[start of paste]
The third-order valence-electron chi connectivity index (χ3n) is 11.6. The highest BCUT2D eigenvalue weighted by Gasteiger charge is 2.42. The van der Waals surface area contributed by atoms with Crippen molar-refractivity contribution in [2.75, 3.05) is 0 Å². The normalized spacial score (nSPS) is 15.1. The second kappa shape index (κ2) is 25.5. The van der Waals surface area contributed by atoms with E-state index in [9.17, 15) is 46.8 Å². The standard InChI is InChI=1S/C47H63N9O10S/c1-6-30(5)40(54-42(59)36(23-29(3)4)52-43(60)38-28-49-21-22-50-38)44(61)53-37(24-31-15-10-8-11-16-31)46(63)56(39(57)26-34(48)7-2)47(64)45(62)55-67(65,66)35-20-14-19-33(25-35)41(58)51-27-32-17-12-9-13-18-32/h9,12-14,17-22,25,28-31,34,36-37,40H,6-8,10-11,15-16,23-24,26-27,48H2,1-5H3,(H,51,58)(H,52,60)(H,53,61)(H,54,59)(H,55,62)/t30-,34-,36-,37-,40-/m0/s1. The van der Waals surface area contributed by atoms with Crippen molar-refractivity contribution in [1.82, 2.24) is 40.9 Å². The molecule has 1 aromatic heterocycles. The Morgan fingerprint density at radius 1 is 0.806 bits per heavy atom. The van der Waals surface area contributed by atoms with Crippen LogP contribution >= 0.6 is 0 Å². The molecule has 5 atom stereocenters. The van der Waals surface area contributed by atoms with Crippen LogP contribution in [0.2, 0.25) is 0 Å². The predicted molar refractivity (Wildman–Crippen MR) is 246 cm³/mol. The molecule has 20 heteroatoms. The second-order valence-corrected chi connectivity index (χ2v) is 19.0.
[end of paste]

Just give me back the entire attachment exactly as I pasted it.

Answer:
The third-order valence-electron chi connectivity index (χ3n) is 11.6. The highest BCUT2D eigenvalue weighted by Gasteiger charge is 2.42. The van der Waals surface area contributed by atoms with Crippen molar-refractivity contribution in [2.75, 3.05) is 0 Å². The normalized spacial score (nSPS) is 15.1. The second kappa shape index (κ2) is 25.5. The van der Waals surface area contributed by atoms with E-state index in [9.17, 15) is 46.8 Å². The standard InChI is InChI=1S/C47H63N9O10S/c1-6-30(5)40(54-42(59)36(23-29(3)4)52-43(60)38-28-49-21-22-50-38)44(61)53-37(24-31-15-10-8-11-16-31)46(63)56(39(57)26-34(48)7-2)47(64)45(62)55-67(65,66)35-20-14-19-33(25-35)41(58)51-27-32-17-12-9-13-18-32/h9,12-14,17-22,25,28-31,34,36-37,40H,6-8,10-11,15-16,23-24,26-27,48H2,1-5H3,(H,51,58)(H,52,60)(H,53,61)(H,54,59)(H,55,62)/t30-,34-,36-,37-,40-/m0/s1. The van der Waals surface area contributed by atoms with Crippen molar-refractivity contribution in [1.82, 2.24) is 40.9 Å². The molecule has 1 aromatic heterocycles. The Morgan fingerprint density at radius 1 is 0.806 bits per heavy atom. The van der Waals surface area contributed by atoms with Crippen LogP contribution >= 0.6 is 0 Å². The molecule has 5 atom stereocenters. The van der Waals surface area contributed by atoms with Crippen LogP contribution in [0.2, 0.25) is 0 Å². The predicted molar refractivity (Wildman–Crippen MR) is 246 cm³/mol. The molecule has 20 heteroatoms. The second-order valence-corrected chi connectivity index (χ2v) is 19.0.